Risk and ambiguity aversion behavior in index-based insurance uptake decisions: Experimental evidence from Ethiopia

T.K. Belissa, Robert Lensink, M. van Asseldonk*

*Corresponding author for this work

Research output: Contribution to journalArticleAcademicpeer-review

3 Citations (Scopus)

Abstract

Index-based insurance (IBI) is an innovative pro-poor climate risk management strategy that suffers from low uptake. Evidence on the role of behavioral impediments in adoption of IBI is scant. We conducted lab-in-the-field experiments with 1139 smallholders out of whom 596 have adopted IBI in Ethiopia to elicit their risk and ambiguity aversion behavior, and examine whether risk and/or ambiguity aversion can explain actual IBI uptake decisions. Our study suggests that an increase in risk-aversion increases uptake, but an increase in ambiguity-aversion lowers uptake of IBI. We also find evidence that an increase in risk aversion speeds-up the uptake of IBI, while an increase in ambiguity aversion delays the adoption of IBI.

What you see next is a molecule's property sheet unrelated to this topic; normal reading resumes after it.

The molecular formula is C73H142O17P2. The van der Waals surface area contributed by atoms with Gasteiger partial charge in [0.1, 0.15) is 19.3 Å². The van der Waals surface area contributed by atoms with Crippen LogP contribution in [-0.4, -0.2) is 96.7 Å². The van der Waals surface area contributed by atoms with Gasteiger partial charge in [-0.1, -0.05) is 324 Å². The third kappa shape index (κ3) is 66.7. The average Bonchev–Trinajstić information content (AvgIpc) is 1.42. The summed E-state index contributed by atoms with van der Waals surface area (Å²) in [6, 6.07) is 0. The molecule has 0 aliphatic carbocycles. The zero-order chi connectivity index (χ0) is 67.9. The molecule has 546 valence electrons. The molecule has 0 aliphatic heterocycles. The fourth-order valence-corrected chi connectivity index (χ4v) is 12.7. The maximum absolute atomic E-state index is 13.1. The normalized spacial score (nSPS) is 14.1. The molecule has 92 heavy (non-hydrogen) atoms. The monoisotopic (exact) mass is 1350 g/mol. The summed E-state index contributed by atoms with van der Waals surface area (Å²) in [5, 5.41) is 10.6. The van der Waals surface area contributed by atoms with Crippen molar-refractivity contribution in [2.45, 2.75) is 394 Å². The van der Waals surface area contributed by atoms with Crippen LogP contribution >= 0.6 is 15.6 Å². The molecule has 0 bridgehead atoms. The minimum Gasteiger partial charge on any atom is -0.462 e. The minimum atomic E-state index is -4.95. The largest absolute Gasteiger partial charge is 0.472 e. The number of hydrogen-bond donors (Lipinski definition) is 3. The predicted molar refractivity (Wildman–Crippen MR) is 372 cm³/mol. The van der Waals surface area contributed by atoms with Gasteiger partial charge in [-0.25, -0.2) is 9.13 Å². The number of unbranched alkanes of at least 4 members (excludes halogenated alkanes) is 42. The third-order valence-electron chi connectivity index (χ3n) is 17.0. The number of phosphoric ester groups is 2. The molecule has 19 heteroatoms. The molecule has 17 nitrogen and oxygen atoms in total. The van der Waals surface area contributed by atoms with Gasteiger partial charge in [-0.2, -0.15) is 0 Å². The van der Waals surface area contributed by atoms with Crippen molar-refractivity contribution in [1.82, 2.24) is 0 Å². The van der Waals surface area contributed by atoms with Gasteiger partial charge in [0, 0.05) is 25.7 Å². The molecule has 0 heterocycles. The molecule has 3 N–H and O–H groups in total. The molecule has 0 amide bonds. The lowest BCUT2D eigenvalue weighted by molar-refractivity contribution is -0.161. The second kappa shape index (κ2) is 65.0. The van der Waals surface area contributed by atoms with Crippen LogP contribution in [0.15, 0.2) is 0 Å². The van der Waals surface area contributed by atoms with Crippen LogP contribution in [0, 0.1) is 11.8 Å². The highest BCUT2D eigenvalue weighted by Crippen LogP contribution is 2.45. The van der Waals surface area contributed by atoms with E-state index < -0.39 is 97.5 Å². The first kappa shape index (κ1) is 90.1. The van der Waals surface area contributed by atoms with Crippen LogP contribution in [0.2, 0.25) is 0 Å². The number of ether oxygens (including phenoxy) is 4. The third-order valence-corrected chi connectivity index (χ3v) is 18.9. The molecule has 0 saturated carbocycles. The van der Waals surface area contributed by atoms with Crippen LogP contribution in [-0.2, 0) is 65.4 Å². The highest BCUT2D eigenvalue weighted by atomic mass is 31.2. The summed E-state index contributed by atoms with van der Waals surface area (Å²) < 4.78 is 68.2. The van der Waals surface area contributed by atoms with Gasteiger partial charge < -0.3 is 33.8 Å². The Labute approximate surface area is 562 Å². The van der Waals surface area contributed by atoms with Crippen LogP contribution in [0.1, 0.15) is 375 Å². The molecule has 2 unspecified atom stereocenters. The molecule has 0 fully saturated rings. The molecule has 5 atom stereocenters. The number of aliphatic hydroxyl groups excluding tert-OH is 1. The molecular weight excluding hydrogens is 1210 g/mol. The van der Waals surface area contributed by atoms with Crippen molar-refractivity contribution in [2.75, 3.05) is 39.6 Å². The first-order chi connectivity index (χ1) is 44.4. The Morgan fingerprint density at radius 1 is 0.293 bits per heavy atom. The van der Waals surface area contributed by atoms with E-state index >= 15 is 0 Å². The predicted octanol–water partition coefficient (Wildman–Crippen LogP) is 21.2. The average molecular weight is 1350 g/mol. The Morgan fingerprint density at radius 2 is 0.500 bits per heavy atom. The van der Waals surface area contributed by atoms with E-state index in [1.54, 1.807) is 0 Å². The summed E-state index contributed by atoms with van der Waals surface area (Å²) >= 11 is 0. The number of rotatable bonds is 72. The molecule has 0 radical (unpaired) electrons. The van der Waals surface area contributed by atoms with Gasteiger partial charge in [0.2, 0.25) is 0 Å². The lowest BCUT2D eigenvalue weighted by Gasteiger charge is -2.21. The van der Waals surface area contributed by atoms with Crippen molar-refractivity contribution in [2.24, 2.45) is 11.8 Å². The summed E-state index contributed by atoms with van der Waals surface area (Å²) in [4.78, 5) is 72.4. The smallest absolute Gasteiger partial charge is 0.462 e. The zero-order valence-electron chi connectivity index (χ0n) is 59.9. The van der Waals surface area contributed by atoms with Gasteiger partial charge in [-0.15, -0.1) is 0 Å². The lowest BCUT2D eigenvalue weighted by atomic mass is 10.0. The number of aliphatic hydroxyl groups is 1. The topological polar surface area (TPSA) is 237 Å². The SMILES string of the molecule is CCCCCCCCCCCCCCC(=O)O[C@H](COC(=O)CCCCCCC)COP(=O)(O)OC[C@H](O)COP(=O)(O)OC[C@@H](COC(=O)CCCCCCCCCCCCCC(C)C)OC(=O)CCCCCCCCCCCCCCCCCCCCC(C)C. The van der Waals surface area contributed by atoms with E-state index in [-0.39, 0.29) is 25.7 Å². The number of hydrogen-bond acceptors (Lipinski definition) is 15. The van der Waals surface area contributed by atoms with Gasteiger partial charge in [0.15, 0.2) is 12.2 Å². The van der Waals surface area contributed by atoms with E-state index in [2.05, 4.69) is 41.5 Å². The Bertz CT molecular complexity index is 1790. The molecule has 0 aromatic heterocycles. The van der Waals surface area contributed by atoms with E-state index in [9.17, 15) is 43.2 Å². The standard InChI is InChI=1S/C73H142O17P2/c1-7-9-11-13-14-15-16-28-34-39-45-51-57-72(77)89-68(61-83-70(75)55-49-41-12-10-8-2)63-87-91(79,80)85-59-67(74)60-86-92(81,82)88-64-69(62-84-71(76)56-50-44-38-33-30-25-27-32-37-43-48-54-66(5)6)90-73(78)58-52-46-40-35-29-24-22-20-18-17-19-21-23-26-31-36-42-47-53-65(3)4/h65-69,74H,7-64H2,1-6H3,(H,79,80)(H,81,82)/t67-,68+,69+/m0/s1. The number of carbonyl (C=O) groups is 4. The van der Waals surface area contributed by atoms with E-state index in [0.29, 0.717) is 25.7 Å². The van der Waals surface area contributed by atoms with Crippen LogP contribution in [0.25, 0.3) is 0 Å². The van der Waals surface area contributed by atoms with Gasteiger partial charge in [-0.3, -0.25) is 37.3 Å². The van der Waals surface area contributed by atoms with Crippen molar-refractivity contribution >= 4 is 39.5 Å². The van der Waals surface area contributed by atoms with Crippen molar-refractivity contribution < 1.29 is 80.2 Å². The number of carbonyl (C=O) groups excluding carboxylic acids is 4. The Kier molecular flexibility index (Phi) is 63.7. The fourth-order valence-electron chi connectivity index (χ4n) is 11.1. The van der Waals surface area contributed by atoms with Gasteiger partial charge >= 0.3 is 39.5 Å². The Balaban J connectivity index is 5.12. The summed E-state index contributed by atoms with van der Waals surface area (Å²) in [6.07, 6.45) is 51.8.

Original languageEnglish
Pages (from-to)718-730
Number of pages13
JournalJournal of Economic Behavior & Organization
Volume180
Early online date3-Aug-2019
DOIs
Publication statusPublished - Dec-2020

Keywords

  • Index-based insurance
  • Risk aversion
  • Ambiguity aversion
  • Lab-in-the-field experiment
  • DEMAND

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